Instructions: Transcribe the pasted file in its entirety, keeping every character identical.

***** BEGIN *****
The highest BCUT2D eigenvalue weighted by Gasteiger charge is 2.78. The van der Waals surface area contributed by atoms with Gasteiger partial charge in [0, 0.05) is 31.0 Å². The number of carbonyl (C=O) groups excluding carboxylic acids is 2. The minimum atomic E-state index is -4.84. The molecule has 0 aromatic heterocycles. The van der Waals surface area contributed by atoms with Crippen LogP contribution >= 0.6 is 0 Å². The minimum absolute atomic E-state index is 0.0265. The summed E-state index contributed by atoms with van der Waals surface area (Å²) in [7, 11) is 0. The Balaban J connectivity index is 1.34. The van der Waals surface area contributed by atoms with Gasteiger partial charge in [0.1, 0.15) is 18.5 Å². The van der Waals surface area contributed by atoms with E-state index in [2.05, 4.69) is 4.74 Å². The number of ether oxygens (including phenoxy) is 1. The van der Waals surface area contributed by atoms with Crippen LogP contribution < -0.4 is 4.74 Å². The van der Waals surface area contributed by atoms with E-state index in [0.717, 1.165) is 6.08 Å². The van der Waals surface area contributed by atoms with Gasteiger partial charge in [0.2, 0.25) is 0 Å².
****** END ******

The highest BCUT2D eigenvalue weighted by Gasteiger charge is 2.78. The van der Waals surface area contributed by atoms with Gasteiger partial charge in [0, 0.05) is 31.0 Å². The number of carbonyl (C=O) groups excluding carboxylic acids is 2. The minimum atomic E-state index is -4.84. The molecule has 0 aromatic heterocycles. The van der Waals surface area contributed by atoms with Crippen LogP contribution >= 0.6 is 0 Å². The minimum absolute atomic E-state index is 0.0265. The summed E-state index contributed by atoms with van der Waals surface area (Å²) in [7, 11) is 0. The Balaban J connectivity index is 1.34. The van der Waals surface area contributed by atoms with Gasteiger partial charge in [0.1, 0.15) is 18.5 Å². The van der Waals surface area contributed by atoms with E-state index in [2.05, 4.69) is 4.74 Å². The number of ether oxygens (including phenoxy) is 1. The van der Waals surface area contributed by atoms with Crippen LogP contribution < -0.4 is 4.74 Å². The van der Waals surface area contributed by atoms with E-state index in [0.717, 1.165) is 6.08 Å². The van der Waals surface area contributed by atoms with Gasteiger partial charge in [0.2, 0.25) is 0 Å².